At the time, none of the couple’s three children – Ronald, Frank and Jenny – had been born. Mike and Frances traveled to southern France with a group of Dutch Jews. They reached the port city of Biarritz, where two couples, including Mike and Frances, were initially denied passage out of France because they had no children. Mike then convinced the authorities to put his wife and the other couple on a boat to Casablanca.
In the famous Moroccan port, Mike and Frances were held in a concentration camp for several weeks. Eventually, a visa allowed them to stay in North Africa for 11 months. Then they went to Lisbon, where Mike received an offer from the British government to join an anti-fascist military unit called the Dutch Brigade. Mike agreed and went to the UK for training. Frances eventually joined her husband in the UK, where both Ronald and Frank were born. In the video, Mike confessed he wasn’t really a soldier and got into a fistfight with a sergeant.
After the war, the family returned to Antwerp. Improbably, they were able to dig up Hitler’s puppet. Five years later, they came to the United States.
Pillars of the puppet
In America, the family carved out quite a legacy. Mike, Frances and Frank joined their local puppeteering community, including as founding members of the San Francisco Bay Area Puppeteers Guild. The Oznowicz puppets were a longtime attraction at Yosemite National Park.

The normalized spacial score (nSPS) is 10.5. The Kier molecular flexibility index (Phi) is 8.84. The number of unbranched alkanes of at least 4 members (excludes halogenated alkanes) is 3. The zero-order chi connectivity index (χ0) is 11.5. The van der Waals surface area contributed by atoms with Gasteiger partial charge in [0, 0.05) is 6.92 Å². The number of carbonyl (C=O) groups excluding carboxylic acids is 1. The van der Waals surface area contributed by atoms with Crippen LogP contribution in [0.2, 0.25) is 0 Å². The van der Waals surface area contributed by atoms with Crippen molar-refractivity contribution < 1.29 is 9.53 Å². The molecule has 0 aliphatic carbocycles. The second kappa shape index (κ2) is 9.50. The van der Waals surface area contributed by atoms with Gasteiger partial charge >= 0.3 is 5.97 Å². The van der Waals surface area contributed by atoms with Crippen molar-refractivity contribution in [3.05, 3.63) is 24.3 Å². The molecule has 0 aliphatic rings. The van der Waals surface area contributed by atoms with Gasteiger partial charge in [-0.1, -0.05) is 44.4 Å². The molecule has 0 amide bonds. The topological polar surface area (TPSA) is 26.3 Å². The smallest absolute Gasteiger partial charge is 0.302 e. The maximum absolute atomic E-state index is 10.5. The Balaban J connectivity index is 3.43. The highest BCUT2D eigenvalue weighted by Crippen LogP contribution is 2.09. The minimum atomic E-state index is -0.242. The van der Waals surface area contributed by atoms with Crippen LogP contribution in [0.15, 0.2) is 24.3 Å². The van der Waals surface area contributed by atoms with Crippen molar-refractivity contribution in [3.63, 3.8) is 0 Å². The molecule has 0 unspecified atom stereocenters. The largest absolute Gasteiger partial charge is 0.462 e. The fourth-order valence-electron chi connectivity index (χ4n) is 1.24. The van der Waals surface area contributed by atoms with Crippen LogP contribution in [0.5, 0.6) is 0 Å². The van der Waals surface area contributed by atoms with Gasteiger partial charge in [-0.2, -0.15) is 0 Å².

“Mike and Frances were mainstays of puppetry nationally and internationally,” wrote Lettie Connell Schubert and Randal J. Metz in an article on the guild’s website that mentions Oznowicz’s puppets, as well as the puppet costume tutorials from Frances and the couple’s son and future star. , Frankie.
“It was through my parents,” Oz said in his statement, “that I was introduced to puppeteering and it is especially poignant that this story is shared at WJC and in the Bay Area where they were members. so active in the community and where I grew up and started my career.
After getting a job at Henson, Oz received a suggestion regarding his last name from a co-worker.
“It was Don Sahlin, one of the original Muppet puppet designers and builders,” said Rabben, who “suggested Frank shorten it to ‘Oz.’ But it was never formal. It was more of a stage name, never legally documented or altered in any way. He’s still Frank Oznowicz, very proud of his first name.